Blown head gasket symptoms — causes and fixes
Detect the signs of a blown head gasket to protect your engine's health.
The worst thing that can happen to your car is if the engine suffers damage caused by malfunctioning parts. While the cylinders and pistons themselves need to stay operational with a proper combustion mix, the head gasket often gets overlooked.
However, if you experience any blown head gasket symptoms, it’s a much more serious problem than it seems. Our team prepared a detailed guide, so you’ll know how to recognize the signs of a bad head gasket and hopefully prevent a devastating scenario for your engine.
The role of a head gasket in your engine
When you say engine, the head gasket probably isn’t one of the first car parts that come to mind. The engine is primarily divided into two sections – the engine block and the cylinder heads. Inside the engine block, there are cylinders as well as pistons that rotate the crankshaft after the combustion.
On the other hand, cylinder heads include valves and spark plugs which are essential to light up the combustion mix and trigger the explosion. However, all these engine parts run in extremely hot temperatures, and that’s why engine oil and coolant are needed for lubrication and cooling down.
Well, that’s where the head gasket comes in handy – it protects the inner elements and prevents external fluid leaks. On top of that, it serves to seal off the combustion elements and ensure proper compression in the combustion chambers.
Thanks to the head gasket, you won’t have to deal with oil leaking outside the engine which would be dangerous and a fire hazard. As it serves as a seal between the engine block and cylinder heads, the head gasket is exposed to constant pressure and heat buildup.
That could eventually lead the seal to crack and it would cause the state known as a “blown head gasket”. At this point, the seal can no longer fulfill its purpose and you might be dealing with a hazardous situation for your engine. To prevent oil leaking or even your engine catching fire, it’s crucial to notice the symptoms early.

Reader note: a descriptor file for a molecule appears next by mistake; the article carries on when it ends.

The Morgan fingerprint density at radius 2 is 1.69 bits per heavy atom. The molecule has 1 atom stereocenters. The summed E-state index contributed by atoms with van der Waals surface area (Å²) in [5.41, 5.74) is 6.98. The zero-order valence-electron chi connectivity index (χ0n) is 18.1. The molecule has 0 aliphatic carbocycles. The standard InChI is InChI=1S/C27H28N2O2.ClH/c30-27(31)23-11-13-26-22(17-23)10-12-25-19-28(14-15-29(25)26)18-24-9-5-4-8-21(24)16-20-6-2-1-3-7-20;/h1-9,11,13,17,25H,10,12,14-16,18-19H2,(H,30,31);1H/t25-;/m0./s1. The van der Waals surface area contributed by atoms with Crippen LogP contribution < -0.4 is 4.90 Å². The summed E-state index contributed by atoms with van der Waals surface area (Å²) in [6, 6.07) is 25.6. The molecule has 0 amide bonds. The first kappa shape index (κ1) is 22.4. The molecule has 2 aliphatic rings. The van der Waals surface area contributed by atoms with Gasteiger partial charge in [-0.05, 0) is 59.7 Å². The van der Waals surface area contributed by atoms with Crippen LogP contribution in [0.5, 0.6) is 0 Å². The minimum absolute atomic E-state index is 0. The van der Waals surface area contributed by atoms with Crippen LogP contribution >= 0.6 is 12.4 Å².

Signs of a blown head gasket
Most often, extensive heat buildup caused by low engine oil or coolant leaks leads to a blown head gasket. Immense pressure forming can burst through the seals and damage the gasket permanently. At this point, you might notice that your car builds up temperature faster than usual.
If treated on time, you can save your engine from excessive damage, so here are the most common blown head gasket symptoms:
- White smoke from the exhaust
- Overheating engine
- Changes in the oil color
- Unexplained coolant and oil leaks
- Lower engine compression
If you notice any of these symptoms early, you should immediately stop your vehicle. It’s not safe for your engine to keep driving with a blown head gasket, as it can only cause further damage to the parts from the engine block.
White smoke leaving the tailpipe
This is one of the most obvious signs of a blown head gasket, and it sadly occurs when the seal has already been breached. At this point, some coolant might flow into the combustion chamber and burn out, leaving white smoke coming from the exhaust.
If you also sense a sweet smell, it’s a sign that your engine’s coolant has breached into the cylinders. Another common reason behind this is an oil leak in the cylinders, and it mostly reflects in white or even blue smoke coming from the tailpipe.
Most drivers tend to overlook white smoke as a serious symptom, so you shouldn’t just keep driving in this case. Drive your car straight to a mechanic or tow it if you don’t have a shop nearby. Inspecting the engine will tell if you have a worn-off seal between the engine block and cylinder head.